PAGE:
Warm floral aromas are honey-like, with hints of hot spice, black tea, hay, or herbs. This facet includes blue lotus absolute (Nymphaea caerulea), broom (Spartium junceum), and carnation (Dianthus species).

As aromatherapists making natural perfumes, we can learn something from perfumers about how to blend opulent floral aromas by understanding how they combine the floral facet with other aroma facets. While we won’t want to use synthetic aromas – as perfumers do – with a few tricks we can make natural floral perfumes our mothers, grandmothers, sisters, aunts, and friends will love. In these floral-forward blend combinations, various other aroma facets are used to highlight, feature, harness, or balance flowers.

Soliflore: Soliflore means “single flower” in French. This type of blend is meant to promote or harness a particular flower like rose, jasmine, magnolia, orange blossom, gardenia, or carnation. Non-flower aromas combine with the single flower aroma to give it a spotlight or to soften its lush overtones.  The goal is a scent that is simple, youthful, and pretty without the need to make a statement. Perfumers use a variety of synthetics to concoct soliflores. I find that a base of sweet birch (Betula lenta), black pepper (Piper nigrum), and bergamot (Citrus x bergamia) allow me to both harness (soften) and feature single flower aromas. Cardamom (Elettaria cardamomum) essential oil also softens an overt floral note. It is sweet enough to blend in and disappear while also dampening down the headiness of many flowers.

Floral Bouquet: This type of blend combines a number of different flower oils for an aroma that is extravagant, opulent, intoxicating, gorgeous, and tremendously feminine. No single flower dominates.

Soft Floral: A soft floral is a combination of aromas in the powdery balsamic facet and aromas in the floral facet. In perfumery, perfumers add synthetic aldehydes to flower scents to create soft floral accords. Aldehydes (different from the aldehydes that occur in natural essential oils) are chemical components that give aromas a fizzy, effervescent, fruity, or ephemeral quality. The famous Channel N5 is a classic example. In natural blending, I think you can get a sparkling bubbly feel from a dash of clary sage (Salvia sclarea), white camphor (Cinnamomum camphora), violet leaf, boronia, or bergamot.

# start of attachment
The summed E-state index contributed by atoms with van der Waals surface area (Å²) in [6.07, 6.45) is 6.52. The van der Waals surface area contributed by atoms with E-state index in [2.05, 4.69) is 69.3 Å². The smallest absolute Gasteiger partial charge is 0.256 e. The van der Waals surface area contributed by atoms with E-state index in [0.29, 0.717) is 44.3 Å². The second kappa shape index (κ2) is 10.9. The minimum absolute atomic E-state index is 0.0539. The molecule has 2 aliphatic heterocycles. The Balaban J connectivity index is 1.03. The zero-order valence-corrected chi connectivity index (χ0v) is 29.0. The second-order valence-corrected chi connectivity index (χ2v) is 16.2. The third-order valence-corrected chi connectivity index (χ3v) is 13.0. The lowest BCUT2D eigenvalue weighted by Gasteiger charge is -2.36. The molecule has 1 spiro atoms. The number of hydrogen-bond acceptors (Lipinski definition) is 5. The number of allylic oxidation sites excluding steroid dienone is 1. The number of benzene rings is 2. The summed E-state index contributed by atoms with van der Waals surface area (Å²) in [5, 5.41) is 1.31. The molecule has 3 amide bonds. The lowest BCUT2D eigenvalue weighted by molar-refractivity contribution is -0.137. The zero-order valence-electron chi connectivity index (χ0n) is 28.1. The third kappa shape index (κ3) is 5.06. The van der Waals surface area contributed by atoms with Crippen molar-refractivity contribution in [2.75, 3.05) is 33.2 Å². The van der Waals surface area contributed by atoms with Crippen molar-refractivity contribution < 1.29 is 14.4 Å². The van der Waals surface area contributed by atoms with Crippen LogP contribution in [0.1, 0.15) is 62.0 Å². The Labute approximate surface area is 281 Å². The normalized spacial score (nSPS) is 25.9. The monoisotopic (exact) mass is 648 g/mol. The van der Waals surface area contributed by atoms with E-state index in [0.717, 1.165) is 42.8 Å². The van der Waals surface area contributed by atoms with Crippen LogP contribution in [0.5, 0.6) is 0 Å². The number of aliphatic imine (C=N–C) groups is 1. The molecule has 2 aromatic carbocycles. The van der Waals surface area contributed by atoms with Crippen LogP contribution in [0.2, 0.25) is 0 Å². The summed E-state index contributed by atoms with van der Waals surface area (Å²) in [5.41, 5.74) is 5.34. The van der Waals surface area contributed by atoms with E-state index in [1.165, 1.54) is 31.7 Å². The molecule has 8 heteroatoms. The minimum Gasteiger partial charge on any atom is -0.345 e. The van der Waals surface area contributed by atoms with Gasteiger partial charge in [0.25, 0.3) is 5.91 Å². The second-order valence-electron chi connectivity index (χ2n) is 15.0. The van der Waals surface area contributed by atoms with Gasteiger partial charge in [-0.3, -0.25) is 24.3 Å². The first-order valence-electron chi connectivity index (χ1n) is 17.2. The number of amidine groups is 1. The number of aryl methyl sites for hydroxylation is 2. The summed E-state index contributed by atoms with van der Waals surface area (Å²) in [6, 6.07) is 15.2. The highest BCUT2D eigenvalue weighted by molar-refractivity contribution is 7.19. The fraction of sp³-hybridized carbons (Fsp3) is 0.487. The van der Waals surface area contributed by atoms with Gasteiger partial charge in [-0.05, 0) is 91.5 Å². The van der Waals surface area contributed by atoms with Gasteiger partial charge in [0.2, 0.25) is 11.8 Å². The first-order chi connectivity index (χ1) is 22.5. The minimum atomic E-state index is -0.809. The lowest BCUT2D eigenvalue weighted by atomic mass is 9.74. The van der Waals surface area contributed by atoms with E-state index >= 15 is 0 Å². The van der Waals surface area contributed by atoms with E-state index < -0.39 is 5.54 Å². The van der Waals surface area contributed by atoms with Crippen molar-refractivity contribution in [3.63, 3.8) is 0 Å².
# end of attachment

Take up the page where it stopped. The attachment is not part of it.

Green Floral: In natural aromas, violet leaf adds a particularly pleasing green note to floral aromas. Green florals aim to smell fresh, sharp, and bright. Sometimes galbanum (Ferula galbaniflua) or leafy herbal oils add a deep green, penetrating, and complex depth to the floral facet.

Fresh Floral: When floral aromas combine with citrus essences, the resulting arrangement is light, aerated, flirty, and pretty. Blending a citrus oil with a flower oil is an easy way to get a sumptuous uplifting result. I love ylang ylang with lime (Citrus aurantifolia), rose with bergamot, and jasmine with grapefruit (Citrus x paradisi).

Ambery Floral: A sweet, warm, powdery, and exotic base supports a lush, heady, and floral aroma like gardenia, rose, or tuberose, or a spicy floral like carnation. Combinations of vanilla (Vanilla planifolia), spice, and orange blossom are currently popular.

I hope you enjoyed this overview of the floral facet and floral-forward combinations. If you want information about the 17 different aroma facets and 7 traditional perfumer combinations that could be composed using natural aromas, check out my folio titled, The Language and Categorization of Aroma in the “Folio” section of this website. Make sure to purchase only therapeutic grade essential oils from the suppliers I suggest in the “Recommendations” section.